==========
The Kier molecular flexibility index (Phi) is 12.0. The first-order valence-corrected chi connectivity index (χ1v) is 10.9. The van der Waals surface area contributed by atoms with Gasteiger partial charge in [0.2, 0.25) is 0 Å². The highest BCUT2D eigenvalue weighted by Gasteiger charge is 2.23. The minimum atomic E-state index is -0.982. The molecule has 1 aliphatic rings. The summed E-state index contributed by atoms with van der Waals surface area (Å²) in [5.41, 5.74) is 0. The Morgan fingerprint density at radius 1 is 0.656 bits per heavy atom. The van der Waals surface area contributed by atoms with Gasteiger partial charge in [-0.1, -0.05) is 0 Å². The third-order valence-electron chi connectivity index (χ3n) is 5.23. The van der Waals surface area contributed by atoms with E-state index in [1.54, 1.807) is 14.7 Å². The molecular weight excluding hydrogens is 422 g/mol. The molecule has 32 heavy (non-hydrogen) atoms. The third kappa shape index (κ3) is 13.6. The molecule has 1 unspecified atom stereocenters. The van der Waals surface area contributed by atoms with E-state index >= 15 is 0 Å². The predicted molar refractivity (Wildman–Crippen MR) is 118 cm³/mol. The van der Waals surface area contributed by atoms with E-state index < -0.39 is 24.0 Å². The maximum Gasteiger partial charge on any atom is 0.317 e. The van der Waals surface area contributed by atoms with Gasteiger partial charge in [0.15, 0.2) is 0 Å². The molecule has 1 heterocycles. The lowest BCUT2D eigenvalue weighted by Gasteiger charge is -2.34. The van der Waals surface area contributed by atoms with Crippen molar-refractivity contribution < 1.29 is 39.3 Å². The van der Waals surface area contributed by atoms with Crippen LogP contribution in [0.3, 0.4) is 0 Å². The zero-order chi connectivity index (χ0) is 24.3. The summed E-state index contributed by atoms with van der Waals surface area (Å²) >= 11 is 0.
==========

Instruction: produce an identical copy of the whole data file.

The Kier molecular flexibility index (Phi) is 12.0. The first-order valence-corrected chi connectivity index (χ1v) is 10.9. The van der Waals surface area contributed by atoms with Gasteiger partial charge in [0.2, 0.25) is 0 Å². The highest BCUT2D eigenvalue weighted by Gasteiger charge is 2.23. The minimum atomic E-state index is -0.982. The molecule has 1 aliphatic rings. The summed E-state index contributed by atoms with van der Waals surface area (Å²) in [5.41, 5.74) is 0. The Morgan fingerprint density at radius 1 is 0.656 bits per heavy atom. The van der Waals surface area contributed by atoms with Gasteiger partial charge in [-0.1, -0.05) is 0 Å². The third-order valence-electron chi connectivity index (χ3n) is 5.23. The van der Waals surface area contributed by atoms with E-state index in [1.54, 1.807) is 14.7 Å². The molecular weight excluding hydrogens is 422 g/mol. The molecule has 32 heavy (non-hydrogen) atoms. The third kappa shape index (κ3) is 13.6. The molecule has 1 unspecified atom stereocenters. The van der Waals surface area contributed by atoms with E-state index >= 15 is 0 Å². The predicted molar refractivity (Wildman–Crippen MR) is 118 cm³/mol. The van der Waals surface area contributed by atoms with E-state index < -0.39 is 24.0 Å². The maximum Gasteiger partial charge on any atom is 0.317 e. The van der Waals surface area contributed by atoms with Gasteiger partial charge in [0.15, 0.2) is 0 Å². The molecule has 1 heterocycles. The lowest BCUT2D eigenvalue weighted by Gasteiger charge is -2.34. The van der Waals surface area contributed by atoms with Crippen molar-refractivity contribution < 1.29 is 39.3 Å². The van der Waals surface area contributed by atoms with Crippen LogP contribution in [0.3, 0.4) is 0 Å². The zero-order chi connectivity index (χ0) is 24.3. The summed E-state index contributed by atoms with van der Waals surface area (Å²) >= 11 is 0.